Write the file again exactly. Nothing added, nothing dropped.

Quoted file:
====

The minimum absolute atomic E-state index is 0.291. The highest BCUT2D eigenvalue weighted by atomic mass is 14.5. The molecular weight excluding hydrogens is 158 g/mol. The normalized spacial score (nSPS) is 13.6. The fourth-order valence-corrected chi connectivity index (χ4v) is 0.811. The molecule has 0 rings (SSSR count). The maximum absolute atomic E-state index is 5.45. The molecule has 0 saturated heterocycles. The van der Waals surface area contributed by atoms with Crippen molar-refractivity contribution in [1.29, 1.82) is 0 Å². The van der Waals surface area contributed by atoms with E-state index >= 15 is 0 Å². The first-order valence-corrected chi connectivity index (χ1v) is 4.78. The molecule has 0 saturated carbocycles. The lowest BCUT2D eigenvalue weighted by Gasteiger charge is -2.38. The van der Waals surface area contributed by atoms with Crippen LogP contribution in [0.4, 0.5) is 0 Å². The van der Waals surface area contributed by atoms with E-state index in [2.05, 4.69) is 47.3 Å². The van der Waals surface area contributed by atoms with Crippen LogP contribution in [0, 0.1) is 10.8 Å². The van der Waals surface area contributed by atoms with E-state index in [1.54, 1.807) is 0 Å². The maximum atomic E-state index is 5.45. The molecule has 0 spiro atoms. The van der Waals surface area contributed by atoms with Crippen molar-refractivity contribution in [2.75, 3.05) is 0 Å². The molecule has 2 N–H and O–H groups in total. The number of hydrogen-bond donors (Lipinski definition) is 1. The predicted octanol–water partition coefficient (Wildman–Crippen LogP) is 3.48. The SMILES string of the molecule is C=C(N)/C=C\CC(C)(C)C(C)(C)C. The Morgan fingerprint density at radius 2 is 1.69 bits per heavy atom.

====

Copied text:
The minimum absolute atomic E-state index is 0.291. The highest BCUT2D eigenvalue weighted by atomic mass is 14.5. The molecular weight excluding hydrogens is 158 g/mol. The normalized spacial score (nSPS) is 13.6. The fourth-order valence-corrected chi connectivity index (χ4v) is 0.811. The molecule has 0 rings (SSSR count). The maximum absolute atomic E-state index is 5.45. The molecule has 0 saturated heterocycles. The van der Waals surface area contributed by atoms with Crippen molar-refractivity contribution in [1.29, 1.82) is 0 Å². The van der Waals surface area contributed by atoms with E-state index >= 15 is 0 Å². The first-order valence-corrected chi connectivity index (χ1v) is 4.78. The molecule has 0 saturated carbocycles. The lowest BCUT2D eigenvalue weighted by Gasteiger charge is -2.38. The van der Waals surface area contributed by atoms with Crippen LogP contribution in [0.4, 0.5) is 0 Å². The van der Waals surface area contributed by atoms with E-state index in [2.05, 4.69) is 47.3 Å². The van der Waals surface area contributed by atoms with Crippen LogP contribution in [0, 0.1) is 10.8 Å². The van der Waals surface area contributed by atoms with E-state index in [1.54, 1.807) is 0 Å². The maximum atomic E-state index is 5.45. The molecule has 0 spiro atoms. The van der Waals surface area contributed by atoms with Crippen molar-refractivity contribution in [2.75, 3.05) is 0 Å². The molecule has 2 N–H and O–H groups in total. The number of hydrogen-bond donors (Lipinski definition) is 1. The predicted octanol–water partition coefficient (Wildman–Crippen LogP) is 3.48. The SMILES string of the molecule is C=C(N)/C=C\CC(C)(C)C(C)(C)C. The Morgan fingerprint density at radius 2 is 1.69 bits per heavy atom.